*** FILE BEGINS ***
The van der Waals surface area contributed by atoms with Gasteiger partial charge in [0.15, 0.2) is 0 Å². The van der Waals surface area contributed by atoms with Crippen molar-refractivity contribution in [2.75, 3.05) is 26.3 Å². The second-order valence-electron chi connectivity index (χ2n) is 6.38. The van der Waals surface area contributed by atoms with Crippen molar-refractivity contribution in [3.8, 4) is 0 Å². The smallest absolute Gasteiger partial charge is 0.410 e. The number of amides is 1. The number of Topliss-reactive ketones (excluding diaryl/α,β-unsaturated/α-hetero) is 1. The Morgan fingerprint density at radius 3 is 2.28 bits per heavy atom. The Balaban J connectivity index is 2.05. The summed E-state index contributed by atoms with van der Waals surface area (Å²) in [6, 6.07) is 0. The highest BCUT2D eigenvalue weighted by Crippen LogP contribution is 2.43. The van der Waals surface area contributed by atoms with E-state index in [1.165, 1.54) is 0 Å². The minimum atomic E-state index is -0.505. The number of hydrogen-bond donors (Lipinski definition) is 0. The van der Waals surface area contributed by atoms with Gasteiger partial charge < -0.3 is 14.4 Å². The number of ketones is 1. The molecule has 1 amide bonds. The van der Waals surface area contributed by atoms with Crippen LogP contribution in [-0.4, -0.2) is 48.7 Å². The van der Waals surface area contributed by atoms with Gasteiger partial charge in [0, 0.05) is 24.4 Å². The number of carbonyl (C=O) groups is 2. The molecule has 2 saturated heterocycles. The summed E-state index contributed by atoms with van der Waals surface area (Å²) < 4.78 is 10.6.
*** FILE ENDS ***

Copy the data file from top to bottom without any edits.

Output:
The van der Waals surface area contributed by atoms with Gasteiger partial charge in [0.15, 0.2) is 0 Å². The van der Waals surface area contributed by atoms with Crippen molar-refractivity contribution in [2.75, 3.05) is 26.3 Å². The second-order valence-electron chi connectivity index (χ2n) is 6.38. The van der Waals surface area contributed by atoms with Crippen molar-refractivity contribution in [3.8, 4) is 0 Å². The smallest absolute Gasteiger partial charge is 0.410 e. The number of amides is 1. The number of Topliss-reactive ketones (excluding diaryl/α,β-unsaturated/α-hetero) is 1. The Morgan fingerprint density at radius 3 is 2.28 bits per heavy atom. The Balaban J connectivity index is 2.05. The summed E-state index contributed by atoms with van der Waals surface area (Å²) in [6, 6.07) is 0. The highest BCUT2D eigenvalue weighted by Crippen LogP contribution is 2.43. The van der Waals surface area contributed by atoms with E-state index in [1.165, 1.54) is 0 Å². The minimum atomic E-state index is -0.505. The number of hydrogen-bond donors (Lipinski definition) is 0. The van der Waals surface area contributed by atoms with Gasteiger partial charge < -0.3 is 14.4 Å². The number of ketones is 1. The molecule has 1 amide bonds. The van der Waals surface area contributed by atoms with Crippen LogP contribution in [-0.4, -0.2) is 48.7 Å². The van der Waals surface area contributed by atoms with Gasteiger partial charge in [0, 0.05) is 24.4 Å². The number of carbonyl (C=O) groups is 2. The molecule has 2 saturated heterocycles. The summed E-state index contributed by atoms with van der Waals surface area (Å²) < 4.78 is 10.6.